MITHP Statement on Indigenous Records at a Time of Wildfires

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Our thoughts are with those who have had to leave their communities due to extreme weather events, including those who remain out of their homes in Yellowknife.

This summer’s fire season has been on our minds as advocates of Indigenous archival research and of the preservation of records related to Indigenous history. Access to records and loss of records due to climate events are two of our key concerns.

The evacuation of Yellowknife impacts Survivors' and communities' access to their records, including records about removals for healthcare and education that are extremely valuable in piecing together family and community histories.

Fires and floods pose risk of the loss of rare and irreplaceable records of Indigenous and Canadian history. The Prince of Wales Northern Heritage Centre is a robust repository for historical records, however many other records are far more precarious, stored in places that are at risk from environmental events such as small archives and church basements.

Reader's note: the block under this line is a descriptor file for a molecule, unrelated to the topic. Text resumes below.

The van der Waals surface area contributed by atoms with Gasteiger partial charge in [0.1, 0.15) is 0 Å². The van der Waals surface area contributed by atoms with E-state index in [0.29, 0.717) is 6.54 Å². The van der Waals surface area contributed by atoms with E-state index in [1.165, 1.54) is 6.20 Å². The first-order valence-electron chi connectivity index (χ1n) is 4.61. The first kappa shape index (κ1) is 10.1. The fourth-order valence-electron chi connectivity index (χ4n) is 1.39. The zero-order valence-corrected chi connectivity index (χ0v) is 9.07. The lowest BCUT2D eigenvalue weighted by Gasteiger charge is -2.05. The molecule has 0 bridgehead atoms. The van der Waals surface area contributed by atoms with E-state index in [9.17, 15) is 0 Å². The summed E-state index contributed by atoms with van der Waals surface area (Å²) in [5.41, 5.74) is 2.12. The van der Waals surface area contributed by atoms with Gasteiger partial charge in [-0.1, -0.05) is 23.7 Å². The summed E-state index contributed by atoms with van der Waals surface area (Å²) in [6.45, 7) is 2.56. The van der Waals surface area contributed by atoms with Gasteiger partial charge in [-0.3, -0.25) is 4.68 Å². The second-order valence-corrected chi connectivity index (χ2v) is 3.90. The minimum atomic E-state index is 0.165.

The safe keeping and access of Indigenous records is the responsibility of the federal and provincial governments, churches, and other entities which held decision-making authority.

The Manitoba Indigenous Tuberculosis History Project has long advocated for Indigenous access to records, however this summer our concern is much more pressing and tangible. Events such as the evacuation of Yellowknife are an important reminder of how vulnerable precarious Indigenous archives and records can be.